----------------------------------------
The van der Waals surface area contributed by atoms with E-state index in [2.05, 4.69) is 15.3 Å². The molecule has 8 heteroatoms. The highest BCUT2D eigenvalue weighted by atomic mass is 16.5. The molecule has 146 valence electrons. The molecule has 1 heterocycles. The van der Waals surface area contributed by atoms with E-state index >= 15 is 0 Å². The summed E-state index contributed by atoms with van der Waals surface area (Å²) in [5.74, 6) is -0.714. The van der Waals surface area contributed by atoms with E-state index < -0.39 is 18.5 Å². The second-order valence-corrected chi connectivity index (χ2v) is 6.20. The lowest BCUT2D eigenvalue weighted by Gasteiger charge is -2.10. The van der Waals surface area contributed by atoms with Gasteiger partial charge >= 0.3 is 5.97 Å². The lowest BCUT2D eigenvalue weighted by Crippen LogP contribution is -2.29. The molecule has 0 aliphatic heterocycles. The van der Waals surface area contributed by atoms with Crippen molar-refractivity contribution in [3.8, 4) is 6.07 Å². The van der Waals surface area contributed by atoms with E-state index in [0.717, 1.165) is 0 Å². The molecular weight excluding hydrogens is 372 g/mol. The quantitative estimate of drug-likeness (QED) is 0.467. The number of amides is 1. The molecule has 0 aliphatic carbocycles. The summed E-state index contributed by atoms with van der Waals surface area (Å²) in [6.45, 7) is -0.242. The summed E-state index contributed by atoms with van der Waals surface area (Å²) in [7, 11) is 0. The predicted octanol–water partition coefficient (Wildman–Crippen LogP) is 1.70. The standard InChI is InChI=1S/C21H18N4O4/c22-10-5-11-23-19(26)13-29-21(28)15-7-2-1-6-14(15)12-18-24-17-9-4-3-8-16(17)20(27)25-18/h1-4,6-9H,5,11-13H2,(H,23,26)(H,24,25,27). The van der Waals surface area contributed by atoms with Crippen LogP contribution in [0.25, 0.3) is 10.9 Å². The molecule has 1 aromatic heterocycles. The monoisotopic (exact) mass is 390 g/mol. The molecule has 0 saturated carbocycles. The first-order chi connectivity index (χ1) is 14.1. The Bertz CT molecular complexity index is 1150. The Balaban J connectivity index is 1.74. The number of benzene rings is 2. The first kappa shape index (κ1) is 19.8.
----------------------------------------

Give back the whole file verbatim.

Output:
The van der Waals surface area contributed by atoms with E-state index in [2.05, 4.69) is 15.3 Å². The molecule has 8 heteroatoms. The highest BCUT2D eigenvalue weighted by atomic mass is 16.5. The molecule has 146 valence electrons. The molecule has 1 heterocycles. The van der Waals surface area contributed by atoms with E-state index >= 15 is 0 Å². The summed E-state index contributed by atoms with van der Waals surface area (Å²) in [5.74, 6) is -0.714. The van der Waals surface area contributed by atoms with E-state index < -0.39 is 18.5 Å². The second-order valence-corrected chi connectivity index (χ2v) is 6.20. The lowest BCUT2D eigenvalue weighted by Gasteiger charge is -2.10. The van der Waals surface area contributed by atoms with Gasteiger partial charge >= 0.3 is 5.97 Å². The lowest BCUT2D eigenvalue weighted by Crippen LogP contribution is -2.29. The molecule has 0 aliphatic heterocycles. The van der Waals surface area contributed by atoms with Crippen molar-refractivity contribution in [3.8, 4) is 6.07 Å². The van der Waals surface area contributed by atoms with E-state index in [0.717, 1.165) is 0 Å². The molecular weight excluding hydrogens is 372 g/mol. The quantitative estimate of drug-likeness (QED) is 0.467. The number of amides is 1. The molecule has 0 aliphatic carbocycles. The summed E-state index contributed by atoms with van der Waals surface area (Å²) in [6.45, 7) is -0.242. The summed E-state index contributed by atoms with van der Waals surface area (Å²) in [7, 11) is 0. The predicted octanol–water partition coefficient (Wildman–Crippen LogP) is 1.70. The standard InChI is InChI=1S/C21H18N4O4/c22-10-5-11-23-19(26)13-29-21(28)15-7-2-1-6-14(15)12-18-24-17-9-4-3-8-16(17)20(27)25-18/h1-4,6-9H,5,11-13H2,(H,23,26)(H,24,25,27). The van der Waals surface area contributed by atoms with Crippen LogP contribution in [0.25, 0.3) is 10.9 Å². The molecule has 1 aromatic heterocycles. The monoisotopic (exact) mass is 390 g/mol. The molecule has 0 saturated carbocycles. The first-order chi connectivity index (χ1) is 14.1. The Bertz CT molecular complexity index is 1150. The Balaban J connectivity index is 1.74. The number of benzene rings is 2. The first kappa shape index (κ1) is 19.8.